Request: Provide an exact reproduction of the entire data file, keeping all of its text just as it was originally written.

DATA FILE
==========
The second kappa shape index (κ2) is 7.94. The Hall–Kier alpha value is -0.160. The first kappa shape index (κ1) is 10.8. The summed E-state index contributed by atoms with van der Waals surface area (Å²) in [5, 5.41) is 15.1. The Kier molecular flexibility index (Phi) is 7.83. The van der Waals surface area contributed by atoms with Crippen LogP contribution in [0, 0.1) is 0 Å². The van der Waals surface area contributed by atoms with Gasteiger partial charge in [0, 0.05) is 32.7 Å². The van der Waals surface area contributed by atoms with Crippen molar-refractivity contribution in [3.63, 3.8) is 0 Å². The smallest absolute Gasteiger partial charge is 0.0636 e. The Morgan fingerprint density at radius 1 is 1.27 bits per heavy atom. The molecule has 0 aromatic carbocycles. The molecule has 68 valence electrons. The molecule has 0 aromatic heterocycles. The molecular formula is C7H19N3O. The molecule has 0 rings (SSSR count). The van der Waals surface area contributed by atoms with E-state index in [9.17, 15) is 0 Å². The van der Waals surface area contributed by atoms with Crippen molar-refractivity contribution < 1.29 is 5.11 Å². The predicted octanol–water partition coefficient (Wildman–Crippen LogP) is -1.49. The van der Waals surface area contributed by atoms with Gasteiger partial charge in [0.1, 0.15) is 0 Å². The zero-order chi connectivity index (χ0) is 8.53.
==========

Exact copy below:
The second kappa shape index (κ2) is 7.94. The Hall–Kier alpha value is -0.160. The first kappa shape index (κ1) is 10.8. The summed E-state index contributed by atoms with van der Waals surface area (Å²) in [5, 5.41) is 15.1. The Kier molecular flexibility index (Phi) is 7.83. The van der Waals surface area contributed by atoms with Crippen LogP contribution in [0, 0.1) is 0 Å². The van der Waals surface area contributed by atoms with Gasteiger partial charge in [0, 0.05) is 32.7 Å². The van der Waals surface area contributed by atoms with Crippen molar-refractivity contribution in [3.63, 3.8) is 0 Å². The smallest absolute Gasteiger partial charge is 0.0636 e. The Morgan fingerprint density at radius 1 is 1.27 bits per heavy atom. The molecule has 0 aromatic carbocycles. The molecule has 68 valence electrons. The molecule has 0 aromatic heterocycles. The molecular formula is C7H19N3O. The molecule has 0 rings (SSSR count). The van der Waals surface area contributed by atoms with E-state index in [9.17, 15) is 0 Å². The van der Waals surface area contributed by atoms with Crippen molar-refractivity contribution < 1.29 is 5.11 Å². The predicted octanol–water partition coefficient (Wildman–Crippen LogP) is -1.49. The van der Waals surface area contributed by atoms with Gasteiger partial charge in [0.1, 0.15) is 0 Å². The zero-order chi connectivity index (χ0) is 8.53.